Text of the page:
Maldives - Voluntary Demand Participation
Fulhu, M., M. Muaviyath, S. Krumdieck, Voluntary demand participation (VDP) for security of essential energy activities in remote communities with case study in Maldives, Energy for Sustainable Development, 49 (2019) 27-38. https://doi.org/10.1016/j.esd.2019.01.002
The Maldives is included in the list of highly vulnerable countries to the projected impacts of climate change. The low height above sea level means the islands risk being inundated with water if sea levels rise. In addition, the significant dependency on petroleum (fossil fuel) imports for the majority of electricity production creates serious economic and financial difficulties (as almost everything even the basic food items are being imported using the foreign currency that comes from the very limited industries). In addition, the continual increase in energy use is unsustainable and immediate action is required to reverse this trend.
We worked on the village island of Fenfushi. The population was about 750, and the island is only 1.7 km2. A village energy audit method was developed by Muavi. The energy audit had a novel aspect that it asked residents to designate which energy end uses are Essential to their wellbeing. The village includes government offices, school, boat-building industry, medical clinic, two mosques, and several shops and cafes. The island has a diesel generator in a power house run by two operators. The powerhouse had four generators but only two were working. The main problem facing the community is fuel shortages. Diesel is delivered once per month. If the fuel is used up before the next delivery, then the power goes off until the next delivery. Recently there have been shortages with outages lasting up to 2 weeks. The island energy audit showed that a nearby resort had given air conditioners and televisions to the villagers (rather than disposing of them in some other way) when updating the facilities. This greatly increased the power demand.
One major contribution of the work was modelling of the power supply system using voluntary demand participation as well as wind, solar and battery storage to augment the diesel supply. Muavi found that a system with a modest amount of wind, solar PV and battery was lower cost than the current system, ONLY if voluntary demand participation was implemented. Voluntary Demand Participation means asking people to curtail non-essential electricity uses in order to preserve the fuel for essential uses and avoid a black-out. A trial of the system for was carried out by Miraz. The results were very high rates of participation and control of demand during the signal to conserve that was enough to extend the diesel fuel until the next delivery. The people responded well to the concept and were positive about the idea of nominating particular end uses that they would curtail when asked and setting up a village signal system with the operators.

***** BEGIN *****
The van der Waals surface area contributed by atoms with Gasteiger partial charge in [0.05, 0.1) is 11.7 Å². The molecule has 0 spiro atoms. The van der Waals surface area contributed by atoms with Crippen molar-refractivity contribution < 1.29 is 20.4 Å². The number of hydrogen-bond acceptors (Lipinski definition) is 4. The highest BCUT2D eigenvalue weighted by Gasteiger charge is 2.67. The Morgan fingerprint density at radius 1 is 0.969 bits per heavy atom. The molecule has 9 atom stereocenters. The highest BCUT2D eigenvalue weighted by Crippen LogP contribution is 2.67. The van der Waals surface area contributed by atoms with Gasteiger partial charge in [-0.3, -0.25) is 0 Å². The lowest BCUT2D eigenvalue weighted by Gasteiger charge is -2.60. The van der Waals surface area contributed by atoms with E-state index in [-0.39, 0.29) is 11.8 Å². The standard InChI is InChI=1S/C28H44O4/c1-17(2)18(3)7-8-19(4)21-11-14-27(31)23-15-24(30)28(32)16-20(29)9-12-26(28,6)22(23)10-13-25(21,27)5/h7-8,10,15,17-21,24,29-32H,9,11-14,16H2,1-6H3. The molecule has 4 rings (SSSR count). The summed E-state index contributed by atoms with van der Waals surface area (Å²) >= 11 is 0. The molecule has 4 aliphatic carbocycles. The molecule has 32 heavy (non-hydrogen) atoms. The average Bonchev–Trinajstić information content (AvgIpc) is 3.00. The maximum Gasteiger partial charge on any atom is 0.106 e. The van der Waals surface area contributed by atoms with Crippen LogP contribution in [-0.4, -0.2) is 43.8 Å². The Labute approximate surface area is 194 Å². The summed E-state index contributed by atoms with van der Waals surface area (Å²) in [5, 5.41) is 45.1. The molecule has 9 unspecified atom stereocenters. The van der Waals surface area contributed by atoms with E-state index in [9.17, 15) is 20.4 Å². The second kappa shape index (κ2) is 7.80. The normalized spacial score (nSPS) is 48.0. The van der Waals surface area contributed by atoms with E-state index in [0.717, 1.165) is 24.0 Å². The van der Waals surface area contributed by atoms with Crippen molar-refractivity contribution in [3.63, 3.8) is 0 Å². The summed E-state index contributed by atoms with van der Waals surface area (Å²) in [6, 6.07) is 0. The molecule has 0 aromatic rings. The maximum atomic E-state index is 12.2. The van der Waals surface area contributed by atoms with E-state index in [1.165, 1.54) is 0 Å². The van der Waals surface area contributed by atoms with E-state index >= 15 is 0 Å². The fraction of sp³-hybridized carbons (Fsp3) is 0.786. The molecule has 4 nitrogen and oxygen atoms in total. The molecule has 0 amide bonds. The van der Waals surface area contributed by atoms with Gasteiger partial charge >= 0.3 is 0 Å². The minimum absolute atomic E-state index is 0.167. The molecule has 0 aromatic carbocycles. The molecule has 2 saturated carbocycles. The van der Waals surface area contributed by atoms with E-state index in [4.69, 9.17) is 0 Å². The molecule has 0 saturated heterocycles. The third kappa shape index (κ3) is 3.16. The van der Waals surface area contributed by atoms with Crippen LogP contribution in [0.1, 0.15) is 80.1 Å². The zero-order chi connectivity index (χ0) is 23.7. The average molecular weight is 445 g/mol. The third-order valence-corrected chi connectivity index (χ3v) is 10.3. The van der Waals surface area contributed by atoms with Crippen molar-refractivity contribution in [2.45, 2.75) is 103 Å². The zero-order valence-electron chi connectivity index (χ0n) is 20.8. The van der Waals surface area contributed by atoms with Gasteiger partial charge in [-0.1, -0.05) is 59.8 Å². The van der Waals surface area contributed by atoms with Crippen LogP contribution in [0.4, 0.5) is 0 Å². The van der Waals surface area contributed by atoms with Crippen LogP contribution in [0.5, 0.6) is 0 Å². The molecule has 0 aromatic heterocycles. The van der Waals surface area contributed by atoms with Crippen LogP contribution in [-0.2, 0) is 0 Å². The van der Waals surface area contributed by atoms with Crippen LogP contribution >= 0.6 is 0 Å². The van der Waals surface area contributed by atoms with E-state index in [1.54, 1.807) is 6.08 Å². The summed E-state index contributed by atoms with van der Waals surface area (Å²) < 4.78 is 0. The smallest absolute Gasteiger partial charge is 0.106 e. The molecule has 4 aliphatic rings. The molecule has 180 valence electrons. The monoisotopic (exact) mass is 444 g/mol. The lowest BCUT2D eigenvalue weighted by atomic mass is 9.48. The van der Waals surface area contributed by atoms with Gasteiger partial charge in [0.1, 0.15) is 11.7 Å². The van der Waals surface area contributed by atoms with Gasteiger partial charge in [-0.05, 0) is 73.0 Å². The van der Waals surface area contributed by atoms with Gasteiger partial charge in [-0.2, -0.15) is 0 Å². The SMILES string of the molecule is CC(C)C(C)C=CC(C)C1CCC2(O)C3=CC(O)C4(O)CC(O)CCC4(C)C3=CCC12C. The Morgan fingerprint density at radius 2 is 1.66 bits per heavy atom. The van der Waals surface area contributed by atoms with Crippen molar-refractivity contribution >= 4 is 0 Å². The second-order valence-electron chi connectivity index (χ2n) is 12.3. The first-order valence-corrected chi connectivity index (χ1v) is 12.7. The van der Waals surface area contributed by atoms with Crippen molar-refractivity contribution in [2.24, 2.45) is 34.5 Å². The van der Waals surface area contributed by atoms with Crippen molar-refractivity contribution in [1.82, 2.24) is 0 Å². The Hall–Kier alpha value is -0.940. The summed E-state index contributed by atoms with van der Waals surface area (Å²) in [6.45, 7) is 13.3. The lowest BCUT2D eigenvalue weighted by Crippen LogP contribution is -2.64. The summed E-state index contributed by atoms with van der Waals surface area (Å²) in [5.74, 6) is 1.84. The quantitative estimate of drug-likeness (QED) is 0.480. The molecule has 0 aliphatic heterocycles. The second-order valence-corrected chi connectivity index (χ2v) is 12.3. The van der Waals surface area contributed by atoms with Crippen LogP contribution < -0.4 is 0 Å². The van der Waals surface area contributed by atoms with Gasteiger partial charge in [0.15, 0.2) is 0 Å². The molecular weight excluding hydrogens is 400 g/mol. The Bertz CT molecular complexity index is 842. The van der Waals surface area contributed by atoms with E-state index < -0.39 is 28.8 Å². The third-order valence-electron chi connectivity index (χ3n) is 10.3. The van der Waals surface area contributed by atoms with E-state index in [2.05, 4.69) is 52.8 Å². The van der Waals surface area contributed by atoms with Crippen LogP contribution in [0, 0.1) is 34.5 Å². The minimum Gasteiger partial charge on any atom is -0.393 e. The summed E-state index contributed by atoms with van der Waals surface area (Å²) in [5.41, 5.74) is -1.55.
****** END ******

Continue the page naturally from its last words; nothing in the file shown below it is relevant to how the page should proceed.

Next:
Miraz Fulhu, Human Intelligence-Integrated Control System for Hybrid Power Networks for Remote Island, PhD Thesis (2014) Commonwealth International Scholarship, Officer MNDF
Muaviyath Mohammed, Energy Constraint and Adaptability; Focus on Renewable Energy on Small Islands; Case Study: Fenfushi, Maldives, PhD Thesis (2011). Commonwealth International Scholarship, NERI UK Energy School Scholarship; Deputy Vice Chancellor Maldives National University
Rotuma, Fiji - What is sustainable energy?
Krumdieck, S. and A. Hamm, Strategic analysis methodology for energy systems with remote island case study, Energy Policy, Vol 37,9 (2009) 3301-3313.
What did we learn by studying energy sustainability in one of the most remote islands in the Pacific?
The access to electricity ranged from no electricity to a few hours of generator power per day, to 12 hours per day at the government station and full electricity services at one residence on the island. The island's experience with "sustainable development" is the same as all other remote communities - Outside aid has brought diesel powered pumps and generators, but most of them aren't working, fuel supply is intermittent and maintenance is nearly impossible when there are only two supply boats per month. The house that has full energy supply has a large solar PV array, a yacht-sized wind generator, a large bank of batteries and diesel generators. The house is also owned by an Australian who built the house after marrying a Rotuman and moving to the island. The villages with a few hours of power used the electricity in the evening after sunset (about 6:00 PM given the equatorial location) for 2-3 small lights per household. For example JuJu Village has a 7 kW generator for 64 residents.
The contribution of the research is the Strategic Analysis of Complex Systems methodology for looking at the range of development scenarios, assessing the feasibility and the possibility that they could be developed and provide reliable power. Finally, a multi criteria analysis shows which types of technologies and end use systems represent opportunities for the people. An interesting finding was that no electricity, and using traditional coconut oil lamps for light was the preferred option for about 25% of the residents.
Andreas Hamm, Methodology and Modelling Approach for Strategic Sustainability Analysis of Complex Energy-Environment Systems; Case Study: Rotuma, Fiji, PhD Thesis (2007). UC Targeted Scholarship, Pacific Island Trust Travel Grant.